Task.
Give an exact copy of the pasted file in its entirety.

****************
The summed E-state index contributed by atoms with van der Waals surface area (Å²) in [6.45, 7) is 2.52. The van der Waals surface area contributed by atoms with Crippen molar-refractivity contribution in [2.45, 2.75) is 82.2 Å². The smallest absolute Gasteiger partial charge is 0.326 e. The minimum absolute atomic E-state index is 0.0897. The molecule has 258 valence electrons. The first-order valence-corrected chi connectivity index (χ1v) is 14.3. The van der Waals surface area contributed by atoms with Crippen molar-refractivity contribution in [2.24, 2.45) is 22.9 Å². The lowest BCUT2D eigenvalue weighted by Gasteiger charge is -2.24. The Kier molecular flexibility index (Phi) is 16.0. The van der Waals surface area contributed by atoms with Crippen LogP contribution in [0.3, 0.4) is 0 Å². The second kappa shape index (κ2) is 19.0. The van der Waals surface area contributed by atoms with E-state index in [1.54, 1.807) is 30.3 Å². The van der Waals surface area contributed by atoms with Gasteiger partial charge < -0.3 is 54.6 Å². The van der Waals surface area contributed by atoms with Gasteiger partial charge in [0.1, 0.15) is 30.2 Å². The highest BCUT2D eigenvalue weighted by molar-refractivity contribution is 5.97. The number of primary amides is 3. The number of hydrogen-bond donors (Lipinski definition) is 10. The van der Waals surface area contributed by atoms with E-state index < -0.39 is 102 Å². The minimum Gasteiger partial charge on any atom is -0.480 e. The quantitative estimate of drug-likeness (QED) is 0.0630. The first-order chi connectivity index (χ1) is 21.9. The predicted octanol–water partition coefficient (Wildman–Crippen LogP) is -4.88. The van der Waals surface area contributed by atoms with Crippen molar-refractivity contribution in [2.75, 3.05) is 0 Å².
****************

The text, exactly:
The summed E-state index contributed by atoms with van der Waals surface area (Å²) in [6.45, 7) is 2.52. The van der Waals surface area contributed by atoms with Crippen molar-refractivity contribution in [2.45, 2.75) is 82.2 Å². The smallest absolute Gasteiger partial charge is 0.326 e. The minimum absolute atomic E-state index is 0.0897. The molecule has 258 valence electrons. The first-order valence-corrected chi connectivity index (χ1v) is 14.3. The van der Waals surface area contributed by atoms with Crippen molar-refractivity contribution in [2.24, 2.45) is 22.9 Å². The lowest BCUT2D eigenvalue weighted by Gasteiger charge is -2.24. The Kier molecular flexibility index (Phi) is 16.0. The van der Waals surface area contributed by atoms with Crippen LogP contribution in [0.3, 0.4) is 0 Å². The second kappa shape index (κ2) is 19.0. The van der Waals surface area contributed by atoms with E-state index in [1.54, 1.807) is 30.3 Å². The van der Waals surface area contributed by atoms with Gasteiger partial charge < -0.3 is 54.6 Å². The van der Waals surface area contributed by atoms with Gasteiger partial charge in [0.1, 0.15) is 30.2 Å². The highest BCUT2D eigenvalue weighted by molar-refractivity contribution is 5.97. The number of primary amides is 3. The number of hydrogen-bond donors (Lipinski definition) is 10. The van der Waals surface area contributed by atoms with E-state index < -0.39 is 102 Å². The minimum Gasteiger partial charge on any atom is -0.480 e. The quantitative estimate of drug-likeness (QED) is 0.0630. The first-order chi connectivity index (χ1) is 21.9. The predicted octanol–water partition coefficient (Wildman–Crippen LogP) is -4.88. The van der Waals surface area contributed by atoms with Crippen molar-refractivity contribution in [2.75, 3.05) is 0 Å².